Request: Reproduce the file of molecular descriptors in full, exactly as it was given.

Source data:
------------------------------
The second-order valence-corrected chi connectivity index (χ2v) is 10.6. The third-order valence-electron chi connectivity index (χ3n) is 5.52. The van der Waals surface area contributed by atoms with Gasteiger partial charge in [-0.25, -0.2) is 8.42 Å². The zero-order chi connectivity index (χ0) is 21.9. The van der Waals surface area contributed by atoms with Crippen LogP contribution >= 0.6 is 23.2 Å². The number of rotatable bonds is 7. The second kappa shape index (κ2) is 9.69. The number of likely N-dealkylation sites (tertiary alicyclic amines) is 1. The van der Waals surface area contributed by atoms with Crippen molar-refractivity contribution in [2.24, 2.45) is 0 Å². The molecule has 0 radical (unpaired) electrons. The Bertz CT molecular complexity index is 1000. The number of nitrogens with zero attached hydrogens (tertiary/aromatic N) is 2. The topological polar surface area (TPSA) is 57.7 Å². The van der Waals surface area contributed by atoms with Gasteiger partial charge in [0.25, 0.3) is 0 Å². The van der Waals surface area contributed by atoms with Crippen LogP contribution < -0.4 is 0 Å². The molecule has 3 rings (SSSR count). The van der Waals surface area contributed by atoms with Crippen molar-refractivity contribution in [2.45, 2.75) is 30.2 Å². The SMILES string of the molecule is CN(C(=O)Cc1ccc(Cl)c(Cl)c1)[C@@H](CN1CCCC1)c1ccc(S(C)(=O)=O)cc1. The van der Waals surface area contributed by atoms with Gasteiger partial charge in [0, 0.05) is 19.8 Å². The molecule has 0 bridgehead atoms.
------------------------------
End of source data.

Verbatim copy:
The second-order valence-corrected chi connectivity index (χ2v) is 10.6. The third-order valence-electron chi connectivity index (χ3n) is 5.52. The van der Waals surface area contributed by atoms with Gasteiger partial charge in [-0.25, -0.2) is 8.42 Å². The zero-order chi connectivity index (χ0) is 21.9. The van der Waals surface area contributed by atoms with Crippen LogP contribution >= 0.6 is 23.2 Å². The number of rotatable bonds is 7. The second kappa shape index (κ2) is 9.69. The number of likely N-dealkylation sites (tertiary alicyclic amines) is 1. The van der Waals surface area contributed by atoms with Crippen molar-refractivity contribution in [2.24, 2.45) is 0 Å². The molecule has 0 radical (unpaired) electrons. The Bertz CT molecular complexity index is 1000. The number of nitrogens with zero attached hydrogens (tertiary/aromatic N) is 2. The topological polar surface area (TPSA) is 57.7 Å². The van der Waals surface area contributed by atoms with Gasteiger partial charge in [0.25, 0.3) is 0 Å². The van der Waals surface area contributed by atoms with Crippen LogP contribution < -0.4 is 0 Å². The molecule has 3 rings (SSSR count). The van der Waals surface area contributed by atoms with Crippen molar-refractivity contribution in [2.45, 2.75) is 30.2 Å². The SMILES string of the molecule is CN(C(=O)Cc1ccc(Cl)c(Cl)c1)[C@@H](CN1CCCC1)c1ccc(S(C)(=O)=O)cc1. The van der Waals surface area contributed by atoms with Gasteiger partial charge in [0, 0.05) is 19.8 Å². The molecule has 0 bridgehead atoms.